Perianal Finding--Sexual Abuse or Normal Variant?

January 1, 2007

A 23-month-old girl was brought to the pediatrician's office by her mother who was concerned about "bulging down there." The child's mother reported that a "bump" had been present in the girl's diaper area since her birth and that it had been growing.

A 23-month-old girl was brought to the pediatrician's office by her mother who was concerned about "bulging down there." The child's mother reported that a "bump" had been present in the girl's diaper area since her birth and that it had been growing.

The child had a recent history of constipation. The mother had addressed this (with little success) by altering the toddler's diet. The child had no history of headaches, stomachaches, or nightmares and had not demonstrated any new or worrisome social behaviors. The child was happy and active, and she cooperated with the examination.

A smooth, sessile, rose-colored protrusion was present over the perineal region anterior to the child's anus. It did not pulsate or blanch with pressure, and it had a resilient, homogeneous texture. There did not appear to be any drainage of stool or pus from the lesion, and the rectal examination did not uncover any fissure or fistula. The lesion did not communicate with the vaginal vestibule or vagina.

Is this a normal finding--or does it point to sexual abuse?

This physical finding is known as infantile perianal pyramidal protrusion (IPPP). It is a normal variant of anogenital anatomy, most often found in young girls.1-3 The diagnosis can be made in early infancy through the preschool and early school years. The term "IPPP" was introduced in the medical literature within the past 10 years. It clearly describes findings previously classified as skin tags, or acrochordons, when describing prepubertal anogenital anatomy.1,4

IPPP may be misinterpreted as a sign of sexual abuse when it is misdiagnosed as a condyloma or mistaken for healed trauma.

The cause of IPPP remains unclear. Most reporters of this finding have attributed it to an area of constitutional weakness of the perineum that either protrudes because of a congenital remnant of the urogenital septum or is aggravated by the pressure of chronic constipation. Three different variations of perianal protrusion have been proposed:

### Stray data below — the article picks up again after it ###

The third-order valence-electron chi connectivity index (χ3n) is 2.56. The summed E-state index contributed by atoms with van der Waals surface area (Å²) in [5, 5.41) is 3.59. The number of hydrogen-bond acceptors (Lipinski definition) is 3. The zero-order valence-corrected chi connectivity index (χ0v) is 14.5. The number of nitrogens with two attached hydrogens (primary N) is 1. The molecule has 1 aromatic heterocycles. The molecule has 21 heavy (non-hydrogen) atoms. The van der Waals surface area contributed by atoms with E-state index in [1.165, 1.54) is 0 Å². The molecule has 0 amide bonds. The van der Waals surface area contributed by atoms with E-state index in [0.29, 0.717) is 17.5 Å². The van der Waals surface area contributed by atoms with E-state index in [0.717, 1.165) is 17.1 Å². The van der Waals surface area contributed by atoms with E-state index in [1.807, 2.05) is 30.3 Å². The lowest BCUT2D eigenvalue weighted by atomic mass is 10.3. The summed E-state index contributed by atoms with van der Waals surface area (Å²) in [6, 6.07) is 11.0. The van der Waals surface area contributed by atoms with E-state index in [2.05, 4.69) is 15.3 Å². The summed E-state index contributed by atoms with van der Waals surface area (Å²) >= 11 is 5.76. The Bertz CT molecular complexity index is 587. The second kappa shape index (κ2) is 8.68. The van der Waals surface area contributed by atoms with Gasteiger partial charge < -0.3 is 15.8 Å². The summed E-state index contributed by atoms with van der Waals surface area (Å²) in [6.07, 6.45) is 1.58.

•Constitutional IPPP, which is present at birth and remains unchanged over years.

•Functional IPPP, which is related to constipation.

•Sentinel-type IPPP, which is associated with lichen sclerosus et atrophicus.5-7

Regardless of type, IPPP lesions are sessile and have the same smooth texture and normal to rose-toned color. The majority of cases that have been described have occurred anterior to the anus overlying the perineal body, although a posterior location has been described in one series.5

Most evaluations for IPPP are prompted simply by the discovery of an otherwise asymptomatic abnormality of the perianal region. Symptoms associated with IPPP may include itching, burning with urination, or swelling of an already discovered protrusion--as in this patient.

When the history includes constipation, the presence of an anal fissure is not uncommon.1,5,8 Itching and burning should prompt a careful search for signs of lichen sclerosus in the anogenital area as well as for the common hygiene challenges presented by the average female toddler.

Items in the differential diagnosis for IPPP include median raphe cysts, human papillomavirus (HPV) infection, and hemorrhoids. Close observation of the surface of the lesion should help differentiate among these diagnoses:

•Median raphe cysts look like a water blister.

•HPV lesions have a rough, speckled surface.

•External hemorrhoids have a different point of origin involving the anal verge, and they do not occur anterior or posterior to it.

Treatment of constipation has been shown to be helpful in some patients with functional IPPP. Many of the functional and sentinel-type cases self-resolve. This spectrum of outcome also helps to support the utility of the 3 subcategories of this finding.

The clinician can usually offer reassurance and some peace of mind to the parent of a child with IPPP. Perianal abnormalities may be present in sexually abused children; however, IPPP is a distinct clinical diagnosis of a normal variant of anogenital anatomy.

References:

REFERENCES:


1.

Kayashima K, Kitoh M, Ono T. Infantile perianal pyramidal protrusion

.

Arch Dermatol.

1996;132:1481-1484.

2.

Konta R, Hashimoto I, Takahashi M, Tamai K. Infantile perineal protrusion: a statistical, clinical, and histopathologic study.

Dermatology.

2000;201:316-320.

3.

Merigou D, Labreze C, Lamireau T, et al. Infantile perianal pyramidal protrusion: a marker of constipation?

Pediatr Dermatol.

1998;15:143-144.

4.

McCann J, Voris J, Simon M, Wells R. Perianal findings in prepubertal children selected for nonabuse: a descriptive study.

Child Abuse Negl.

1989;13:179-193.

5.

Patrizi A, Raone B, Neri I, D'Antuono A. Infantile perianal protrusion: 13 new cases.

Pediatr Dermatol.

2002;19:15-18.

6.

Cruces MJ, De La Torre C, Losada A, et al. Infantile pyramidal protrusion as a manifestation of lichen sclerosus et atrophicus

.

Arch Dermatol.

1998;134:1118-1120.

7.

Fiorillo L. Therapy of pediatric genital diseases.

Dermatol Ther.

2004;17:117-128.

8.

Fleet SL, Davis LS. Infantile perianal pyramidal protrusion: report of a case and review of the literature

.

Pediatr Dermatol.

2005;22:151-152.